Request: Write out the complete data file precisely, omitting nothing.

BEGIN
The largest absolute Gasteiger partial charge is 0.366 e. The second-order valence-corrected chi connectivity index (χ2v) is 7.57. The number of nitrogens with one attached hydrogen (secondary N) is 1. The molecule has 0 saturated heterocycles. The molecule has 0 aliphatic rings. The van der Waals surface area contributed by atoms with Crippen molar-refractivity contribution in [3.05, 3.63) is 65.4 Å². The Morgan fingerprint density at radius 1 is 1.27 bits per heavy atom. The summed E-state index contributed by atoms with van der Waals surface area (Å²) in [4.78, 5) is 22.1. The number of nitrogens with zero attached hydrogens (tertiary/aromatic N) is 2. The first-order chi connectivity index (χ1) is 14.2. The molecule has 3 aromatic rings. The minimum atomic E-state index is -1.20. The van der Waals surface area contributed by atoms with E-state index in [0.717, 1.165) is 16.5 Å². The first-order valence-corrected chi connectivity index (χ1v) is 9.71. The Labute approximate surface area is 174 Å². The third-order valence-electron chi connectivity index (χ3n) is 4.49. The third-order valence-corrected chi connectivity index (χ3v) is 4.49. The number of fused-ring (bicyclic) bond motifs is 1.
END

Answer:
The largest absolute Gasteiger partial charge is 0.366 e. The second-order valence-corrected chi connectivity index (χ2v) is 7.57. The number of nitrogens with one attached hydrogen (secondary N) is 1. The molecule has 0 saturated heterocycles. The molecule has 0 aliphatic rings. The van der Waals surface area contributed by atoms with Crippen molar-refractivity contribution in [3.05, 3.63) is 65.4 Å². The Morgan fingerprint density at radius 1 is 1.27 bits per heavy atom. The summed E-state index contributed by atoms with van der Waals surface area (Å²) in [4.78, 5) is 22.1. The number of nitrogens with zero attached hydrogens (tertiary/aromatic N) is 2. The first-order chi connectivity index (χ1) is 14.2. The molecule has 3 aromatic rings. The minimum atomic E-state index is -1.20. The van der Waals surface area contributed by atoms with E-state index in [0.717, 1.165) is 16.5 Å². The first-order valence-corrected chi connectivity index (χ1v) is 9.71. The Labute approximate surface area is 174 Å². The third-order valence-electron chi connectivity index (χ3n) is 4.49. The third-order valence-corrected chi connectivity index (χ3v) is 4.49. The number of fused-ring (bicyclic) bond motifs is 1.